General Discussion on Thermal Infrared Energy
By S.W. Ruff
How is Thermal Infrared Energy Measured?

Seeing the Heat
The rods and cones at the back of our eyes are designed to see visible light. When we hold up our hand to a flame, we are sensing the infrared light. But how can we "see" this light? It is possible to design detectors that sense infrared energy and convert it to electrical energy. These are similar to solar photovoltaic cells that convert visible light to electricity. Once infrared light is converted to electricity, we can easily measure the variations in electrical voltage that represent the different wavelengths. In this way, we can measure the colors that our eyes can't see.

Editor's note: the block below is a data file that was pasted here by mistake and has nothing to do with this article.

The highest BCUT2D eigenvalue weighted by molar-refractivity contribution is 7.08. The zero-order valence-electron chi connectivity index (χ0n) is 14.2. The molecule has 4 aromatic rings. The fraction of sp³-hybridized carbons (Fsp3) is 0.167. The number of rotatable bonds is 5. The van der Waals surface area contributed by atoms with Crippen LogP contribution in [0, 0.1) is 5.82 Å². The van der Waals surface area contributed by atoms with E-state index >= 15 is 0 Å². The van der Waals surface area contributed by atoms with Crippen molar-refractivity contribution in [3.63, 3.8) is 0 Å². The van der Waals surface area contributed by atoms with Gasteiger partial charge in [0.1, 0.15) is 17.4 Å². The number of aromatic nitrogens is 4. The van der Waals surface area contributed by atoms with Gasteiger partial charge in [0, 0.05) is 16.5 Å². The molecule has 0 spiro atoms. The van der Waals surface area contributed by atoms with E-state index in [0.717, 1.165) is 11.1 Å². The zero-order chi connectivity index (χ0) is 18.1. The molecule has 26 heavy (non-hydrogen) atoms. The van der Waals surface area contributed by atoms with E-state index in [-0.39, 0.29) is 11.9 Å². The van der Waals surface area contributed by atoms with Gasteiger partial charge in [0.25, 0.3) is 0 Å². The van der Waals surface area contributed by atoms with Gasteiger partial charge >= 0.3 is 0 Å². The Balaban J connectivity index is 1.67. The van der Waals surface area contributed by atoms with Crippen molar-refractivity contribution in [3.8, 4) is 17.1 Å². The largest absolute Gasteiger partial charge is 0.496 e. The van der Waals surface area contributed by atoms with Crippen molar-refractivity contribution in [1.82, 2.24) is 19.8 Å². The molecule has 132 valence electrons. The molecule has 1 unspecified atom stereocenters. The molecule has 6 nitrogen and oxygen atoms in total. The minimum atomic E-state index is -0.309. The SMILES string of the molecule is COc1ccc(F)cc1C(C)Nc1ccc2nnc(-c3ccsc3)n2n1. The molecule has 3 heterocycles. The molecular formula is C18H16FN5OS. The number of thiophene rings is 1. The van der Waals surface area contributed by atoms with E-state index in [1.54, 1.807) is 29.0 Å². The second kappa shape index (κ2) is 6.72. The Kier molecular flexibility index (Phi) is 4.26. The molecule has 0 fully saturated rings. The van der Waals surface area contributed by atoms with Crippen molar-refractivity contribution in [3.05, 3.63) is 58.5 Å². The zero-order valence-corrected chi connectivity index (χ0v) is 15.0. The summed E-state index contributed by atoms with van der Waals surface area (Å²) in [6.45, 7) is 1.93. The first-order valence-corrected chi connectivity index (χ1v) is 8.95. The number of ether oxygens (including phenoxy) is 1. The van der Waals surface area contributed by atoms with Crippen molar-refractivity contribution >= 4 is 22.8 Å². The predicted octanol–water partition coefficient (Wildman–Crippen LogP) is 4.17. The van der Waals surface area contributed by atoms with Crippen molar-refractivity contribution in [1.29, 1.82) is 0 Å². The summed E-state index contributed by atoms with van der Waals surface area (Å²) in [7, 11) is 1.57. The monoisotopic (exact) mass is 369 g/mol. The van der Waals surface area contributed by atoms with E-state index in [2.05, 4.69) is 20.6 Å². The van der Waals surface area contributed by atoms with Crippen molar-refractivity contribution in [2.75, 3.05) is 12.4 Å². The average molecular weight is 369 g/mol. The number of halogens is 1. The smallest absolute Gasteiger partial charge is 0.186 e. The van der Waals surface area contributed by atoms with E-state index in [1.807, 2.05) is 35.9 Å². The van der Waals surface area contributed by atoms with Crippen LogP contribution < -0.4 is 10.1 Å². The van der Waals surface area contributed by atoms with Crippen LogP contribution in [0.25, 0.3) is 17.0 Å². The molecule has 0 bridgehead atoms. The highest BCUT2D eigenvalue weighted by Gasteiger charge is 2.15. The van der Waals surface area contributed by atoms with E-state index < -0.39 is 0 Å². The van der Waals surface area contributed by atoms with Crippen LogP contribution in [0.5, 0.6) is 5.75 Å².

Making a Thermal IR Rainbow
Our eyes are not able to see the full spectrum of colors in sunlight. So much of the sun's energy peaks in the yellow wavelengths that we need a prism or a rainbow to see the rest of the colors. Similarly, in order to see the full spectrum of thermal IR colors, we have to change how we view them. One of the ways to do this is with filters. Just like a red filter held up to the sun only passes red light, filters that pass different thermal IR colors can be created. Another way is to use a device called an interferometer. Somewhat like a prism, an interferometer can create a full spectrum of infrared light all at once. The TES instrument uses an interferometer to create a spectrum and an infrared detector to measure it. This combination is called an infrared spectrometer.